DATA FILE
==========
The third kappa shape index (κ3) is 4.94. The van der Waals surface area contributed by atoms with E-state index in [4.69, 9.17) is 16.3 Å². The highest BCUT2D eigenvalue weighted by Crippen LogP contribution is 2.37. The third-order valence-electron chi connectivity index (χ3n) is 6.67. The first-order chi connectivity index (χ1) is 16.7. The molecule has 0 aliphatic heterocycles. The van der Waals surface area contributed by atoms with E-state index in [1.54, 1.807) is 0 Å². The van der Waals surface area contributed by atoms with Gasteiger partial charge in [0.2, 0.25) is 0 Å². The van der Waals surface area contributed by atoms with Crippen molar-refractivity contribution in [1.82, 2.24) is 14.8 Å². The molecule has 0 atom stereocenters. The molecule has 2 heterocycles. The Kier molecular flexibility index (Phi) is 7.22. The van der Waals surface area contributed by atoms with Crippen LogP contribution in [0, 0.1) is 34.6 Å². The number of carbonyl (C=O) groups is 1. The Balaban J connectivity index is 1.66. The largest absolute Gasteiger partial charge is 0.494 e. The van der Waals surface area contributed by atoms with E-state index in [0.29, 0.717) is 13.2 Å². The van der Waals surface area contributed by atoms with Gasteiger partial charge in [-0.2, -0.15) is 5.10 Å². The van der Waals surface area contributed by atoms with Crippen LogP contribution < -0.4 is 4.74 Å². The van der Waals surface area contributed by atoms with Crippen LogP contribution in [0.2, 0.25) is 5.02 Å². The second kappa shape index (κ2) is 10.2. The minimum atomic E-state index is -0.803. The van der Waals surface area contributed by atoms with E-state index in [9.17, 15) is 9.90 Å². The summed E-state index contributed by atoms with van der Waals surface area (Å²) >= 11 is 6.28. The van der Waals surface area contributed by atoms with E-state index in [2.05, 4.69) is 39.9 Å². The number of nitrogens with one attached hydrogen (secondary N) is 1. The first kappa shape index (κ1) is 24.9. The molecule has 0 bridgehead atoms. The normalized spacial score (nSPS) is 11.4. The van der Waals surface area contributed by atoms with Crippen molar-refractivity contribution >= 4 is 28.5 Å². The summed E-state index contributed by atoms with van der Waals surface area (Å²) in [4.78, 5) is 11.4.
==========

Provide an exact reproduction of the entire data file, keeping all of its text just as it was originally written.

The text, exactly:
The third kappa shape index (κ3) is 4.94. The van der Waals surface area contributed by atoms with E-state index in [4.69, 9.17) is 16.3 Å². The highest BCUT2D eigenvalue weighted by Crippen LogP contribution is 2.37. The third-order valence-electron chi connectivity index (χ3n) is 6.67. The first-order chi connectivity index (χ1) is 16.7. The molecule has 0 aliphatic heterocycles. The van der Waals surface area contributed by atoms with E-state index in [1.54, 1.807) is 0 Å². The van der Waals surface area contributed by atoms with Gasteiger partial charge in [0.2, 0.25) is 0 Å². The van der Waals surface area contributed by atoms with Crippen molar-refractivity contribution in [1.82, 2.24) is 14.8 Å². The molecule has 0 atom stereocenters. The molecule has 2 heterocycles. The Kier molecular flexibility index (Phi) is 7.22. The van der Waals surface area contributed by atoms with Crippen LogP contribution in [0, 0.1) is 34.6 Å². The number of carbonyl (C=O) groups is 1. The Balaban J connectivity index is 1.66. The largest absolute Gasteiger partial charge is 0.494 e. The van der Waals surface area contributed by atoms with E-state index in [0.29, 0.717) is 13.2 Å². The van der Waals surface area contributed by atoms with Gasteiger partial charge in [-0.2, -0.15) is 5.10 Å². The van der Waals surface area contributed by atoms with Crippen LogP contribution < -0.4 is 4.74 Å². The van der Waals surface area contributed by atoms with Crippen LogP contribution in [0.2, 0.25) is 5.02 Å². The second kappa shape index (κ2) is 10.2. The minimum atomic E-state index is -0.803. The van der Waals surface area contributed by atoms with E-state index in [9.17, 15) is 9.90 Å². The summed E-state index contributed by atoms with van der Waals surface area (Å²) >= 11 is 6.28. The van der Waals surface area contributed by atoms with E-state index in [2.05, 4.69) is 39.9 Å². The number of nitrogens with one attached hydrogen (secondary N) is 1. The first kappa shape index (κ1) is 24.9. The molecule has 0 bridgehead atoms. The normalized spacial score (nSPS) is 11.4. The van der Waals surface area contributed by atoms with Crippen molar-refractivity contribution >= 4 is 28.5 Å². The summed E-state index contributed by atoms with van der Waals surface area (Å²) in [4.78, 5) is 11.4.